Today it is my great honor and pleasure to participate in this ceremony to launch the Chroy Changva Water Supply Facility, which has been constructed with concessional credit from the World Bank.
Please let me express my appreciation to the management and the staff of Phnom Penh Municipality, the Board of Directors, General Director and all the employees of the Phnom Penh Autonomous Water Supply Authority for their contributions of efforts and skills that provide water supply services to the people, especially with the realization of this project.
Indeed, water is a vital resource for the sustenance of human life. “Water is the source of life and development“. Moreover, clean water has economic and social significance. Economically, clean water is a basic resource necessary for daily life and production and therefore economic growth. Socially, clean water is required to support the wellbeing of all individuals, regardless of age or status in society. Access to clean water is an important indicator of the level of poverty in society. For these and related reasons, clean water supply and hygiene are a major concern of the Royal Government, realizing that the provision of clean water is crucial to the promotion of the public’s well-being.
Although Cambodia is rich in water resources, the access to clean water is still limited, especially for people in the rural areas. Currently about 60% of the urban population have direct access to clean water. The remaining 40% rely on clean water redistributed from other sources without guarantee of its quality. In the rural areas, only 24% of the population have access to clean water. In Phnom Penh, 100% of the people in four central districts and 50% of suburban population have clean water for their use.
The use of unclean water causes ill health, impacts on the financial status of families and worse, it is a major cause of sickness and death, especially among the children. In the rural areas, it requires tremendous effort and time to get water for everyday use, since the water sources are many kilometers away. In general, such fetching of water is performed by children and women, thus reducing their opportunities for study, and activities to improve their knowledge, skills, intellectual as well as physical capacity. Such a waste of time and effort in drawing water means reduce the well-being of people and constrain the productivity of the economy. All these are the critical roots of the poverty.
In order to resolving the challenges of clean water, the Royal Government of Cambodia has set a policy agenda for social development and poverty reduction which is expected to supply clean water while resolving the problem of food security, the conservation of natural resources, management of population growth and disasters such as floods and droughts. Indeed, success in the management of these challenges will enable us to promote faster development and thereby rapidly improve the welfare of our people.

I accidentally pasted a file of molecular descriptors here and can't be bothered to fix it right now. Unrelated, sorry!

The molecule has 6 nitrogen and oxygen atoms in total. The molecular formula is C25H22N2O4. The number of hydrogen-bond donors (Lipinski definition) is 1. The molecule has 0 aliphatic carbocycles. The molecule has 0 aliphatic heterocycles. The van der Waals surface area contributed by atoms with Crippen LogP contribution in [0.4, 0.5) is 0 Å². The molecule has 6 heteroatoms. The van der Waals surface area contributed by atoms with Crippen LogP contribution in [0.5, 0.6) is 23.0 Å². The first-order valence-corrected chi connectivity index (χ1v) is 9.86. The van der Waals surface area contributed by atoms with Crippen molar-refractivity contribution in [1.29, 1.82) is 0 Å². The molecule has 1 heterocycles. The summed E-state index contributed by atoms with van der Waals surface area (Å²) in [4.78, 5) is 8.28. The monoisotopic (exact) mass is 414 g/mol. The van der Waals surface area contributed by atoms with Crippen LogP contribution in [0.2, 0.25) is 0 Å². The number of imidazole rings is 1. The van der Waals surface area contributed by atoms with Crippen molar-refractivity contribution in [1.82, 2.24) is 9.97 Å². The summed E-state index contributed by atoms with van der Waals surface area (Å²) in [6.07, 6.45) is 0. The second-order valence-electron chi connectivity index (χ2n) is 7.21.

Indeed, given the broad perception about the importance of water resources in the national economy and the reduction of poverty, the Royal Government’s “Policy Agenda for Water Resource Sector” has been set. The policy aims to provide adequate water supply and physical infrastructure in both the rural and urban areas, to tackle the principal causes of poverty, ensure food security and improve the living standards and health of our people. This policy framework considers measures that promote the efficient use of water resources (either underground or surface), supplied for irrigation and human use.
In promoting the clear water policy, in August 2000 the Royal Government set its strategy on the supply of clean water to the cities and other urban areas. The main mission is to efficiently expand safe water supply, with equity and sustainability, to meet the daily requirements of the public. With the assistance of the international community, the Royal Government of Cambodia has focused on investments in the rehabilitation of basic facilities to produce and distribute clean water. The program is crucial to resolving the problems of institutional capacity building, development of technical expertise, and the improvement in the business operations of the water supply entities. The Royal Government is striving hard to implement measures to improve the supply of clean water, with emphasis on financial autonomy, adjustments in tax structure to lower the cost of water production and to attract private participation in safe water production, coordination of water resource distribution among the concerned ministries and institutions, and finally, strengthening of cooperation with donors. Therefore, the Royal Government has mandated the Ministry of Rural Development to take charge of the policies, strategies and programs for the supply of clean water in the rural areas.